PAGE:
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As I reflected on the topic, “how to minister to a friend in crisis,” I looked back on thirty-five years of ministry (especially the twenty-one years I spent in the Air Force as a Chaplain) and reflected on the lessons that I learned about ministry in crisis.
When I was in seminary, they changed the pastoral counseling course to the theology of psychology which was the area of study for the professor’s Ph.D. they were working on. I disenrolled from the course (along with a significant number of my classmates) believing any pastoral care/counseling would come through “on-the-job training.”
The lessons that I learned through Air Force Chaplain Corps courses, “by the seat of my pants” and my experiences as a recipient of mental health care proved to be a lifesaver.
Plus, there were plenty of poor pastoral care examples exhibited by others through the years.
You might be wondering what this has to do with ministering to a friend in crisis.
Some of these lessons came from my training in marital counseling, crisis counseling, and grief counseling.
I have found these tools/lessons invaluable as I found and continue to find myself walking with friends, parishioners, and strangers through a particular crisis or as they wrestle with multiple crises in their past and present lives.
First of all, you are walking with the individual in crisis as a friend, not as a professional counselor.
The friend/friends who reach out to you or who invite you into their life journey are reaching out to you because they trust you. You aren’t a professional label; you are their friend.
If you are the one reaching out, reach out to them, not as some sort of subject matter expert, but as their friend.
It is important that you don’t “react” to their story (even though your head and heart may be racing inside of you) but rather calmly and compassionately listen to what they are sharing with you.
Second, in this experience, you are called to listen.
This type of listening is deep listening.
They have the lead in the conversation. They want you to listen and truly hear them.
Sometimes it is tempting to listen while thinking of what you are going to say in response.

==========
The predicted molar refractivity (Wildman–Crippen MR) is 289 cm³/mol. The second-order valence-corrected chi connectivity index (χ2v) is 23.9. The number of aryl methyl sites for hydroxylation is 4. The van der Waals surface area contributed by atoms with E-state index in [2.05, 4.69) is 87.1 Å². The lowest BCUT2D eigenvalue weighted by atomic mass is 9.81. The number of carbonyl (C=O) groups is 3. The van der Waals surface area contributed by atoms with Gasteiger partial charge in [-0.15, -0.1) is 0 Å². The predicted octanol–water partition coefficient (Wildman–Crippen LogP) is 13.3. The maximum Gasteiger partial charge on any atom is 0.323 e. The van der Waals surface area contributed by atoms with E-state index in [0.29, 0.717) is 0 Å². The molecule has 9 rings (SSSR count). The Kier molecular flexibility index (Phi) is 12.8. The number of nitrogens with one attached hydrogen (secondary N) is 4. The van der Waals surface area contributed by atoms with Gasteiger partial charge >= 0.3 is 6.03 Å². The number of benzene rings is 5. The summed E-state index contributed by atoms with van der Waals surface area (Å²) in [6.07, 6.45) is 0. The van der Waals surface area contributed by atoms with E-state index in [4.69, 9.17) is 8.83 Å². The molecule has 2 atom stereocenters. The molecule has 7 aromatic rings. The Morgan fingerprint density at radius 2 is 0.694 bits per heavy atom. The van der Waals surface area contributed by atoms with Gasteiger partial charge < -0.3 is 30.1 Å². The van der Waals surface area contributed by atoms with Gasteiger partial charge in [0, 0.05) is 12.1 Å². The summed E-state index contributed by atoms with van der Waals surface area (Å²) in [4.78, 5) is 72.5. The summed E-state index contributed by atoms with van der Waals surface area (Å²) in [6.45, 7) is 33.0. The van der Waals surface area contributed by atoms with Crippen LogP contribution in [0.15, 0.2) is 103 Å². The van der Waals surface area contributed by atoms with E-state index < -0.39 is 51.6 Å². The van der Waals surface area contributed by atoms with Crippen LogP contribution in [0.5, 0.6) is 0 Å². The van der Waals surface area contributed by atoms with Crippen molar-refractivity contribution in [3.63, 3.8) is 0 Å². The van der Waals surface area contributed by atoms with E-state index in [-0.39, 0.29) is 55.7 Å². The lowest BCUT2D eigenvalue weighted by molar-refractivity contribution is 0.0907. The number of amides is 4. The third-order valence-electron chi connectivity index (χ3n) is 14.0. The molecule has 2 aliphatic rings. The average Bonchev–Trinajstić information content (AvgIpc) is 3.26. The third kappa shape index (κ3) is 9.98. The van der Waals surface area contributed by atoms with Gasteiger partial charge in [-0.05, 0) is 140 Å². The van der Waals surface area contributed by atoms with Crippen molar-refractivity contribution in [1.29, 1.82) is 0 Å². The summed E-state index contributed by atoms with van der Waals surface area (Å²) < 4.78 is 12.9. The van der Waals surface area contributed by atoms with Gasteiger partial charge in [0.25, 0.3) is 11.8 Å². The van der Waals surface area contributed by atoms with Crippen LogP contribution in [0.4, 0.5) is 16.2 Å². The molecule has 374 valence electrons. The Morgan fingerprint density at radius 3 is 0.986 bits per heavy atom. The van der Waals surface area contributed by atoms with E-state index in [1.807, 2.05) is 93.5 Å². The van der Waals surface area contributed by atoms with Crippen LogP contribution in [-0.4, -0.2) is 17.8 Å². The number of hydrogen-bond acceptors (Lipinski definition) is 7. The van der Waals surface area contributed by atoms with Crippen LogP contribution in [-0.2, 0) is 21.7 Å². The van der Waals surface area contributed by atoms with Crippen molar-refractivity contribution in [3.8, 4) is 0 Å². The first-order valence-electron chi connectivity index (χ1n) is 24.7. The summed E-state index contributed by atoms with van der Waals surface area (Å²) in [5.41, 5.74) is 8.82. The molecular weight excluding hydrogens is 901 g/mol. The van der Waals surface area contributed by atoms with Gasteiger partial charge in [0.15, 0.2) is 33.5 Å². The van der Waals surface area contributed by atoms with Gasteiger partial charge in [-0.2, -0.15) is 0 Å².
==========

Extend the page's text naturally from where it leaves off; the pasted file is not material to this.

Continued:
While you are busy framing your response in your mind, you will miss subtle nuances (body language, changes in speech patterns) that are an essential part of their story.
The art of “active listening” is essential to walking with them.
When they tell you something, paraphrasing what they said in response tells them that you are listening.
This also provides an opportunity for your friend to say, “Well that’s not exactly what I meant. This is what I meant.”
If you need clarification or aren’t sure what your friend said, it is helpful to say “I think this is what I heard you say. Is my interpretation accurate?”
Third, as you walk with your friend, remember you aren’t called to offer your advice or personal experience unless they ask you.
I have had many crisis experiences in my life.
When I find myself walking with someone through similar situations, it isn’t my place to offer my story unless they ask me.
Even in response, it’s made clear that my experience was my experience knowing that theirs may be quite different.
Both experiences are valid.
The fourth thing is something that I learned through Critical Incident Stress Management training was this phrase: “You are having a normal response/reaction to an abnormal situation.”
We often judge our reactions too harshly.
To be honest, a person reacts as best they can to a situation that may have pulled the rug from underneath them.
The reassurance that their response isn’t weird or over the top helps them to slow down and begin sharing their story in a place where they aren’t being judged.
A final bit of advice is to remember that you are NOT the subject matter expert and that you DON’T have all the answers.
If you find yourself in over your head, reach out to someone with more experience than you.
An example that I followed many times through the years is something I learned during my first assignment in the Air Force.
A counselee came to see me and as they talked and I listened, I came to realize that I needed some reinforcements.
I’m not a trained psychologist or psychiatrist and I knew the individual needed more than I was able to offer.
In most cases, I was able to invite them to go with me to a mental health provider.
They went with me because we had established a bond of trust in addition to me building a trusting relationship with health providers.
Hopefully, these insights are helpful to you as you navigate the challenging waters of life and ministry.
Michael Moore is currently an at-large member of the Presbytery of Greater Atlanta and lives in Carrollton, Georgia with his wife Denise. Ordained as a PC(USA) minister in 1987, he served for 21 years as a USAF Chaplain before retiring and returning to the pastorate. Currently he is the Interim Minister at Swift Presbyterian Church in Foley, Alabama. He blogs at HTTPS://ScotsIrishPadre.blog and can be reached by email at ScotsIrishPadre@gmail.com.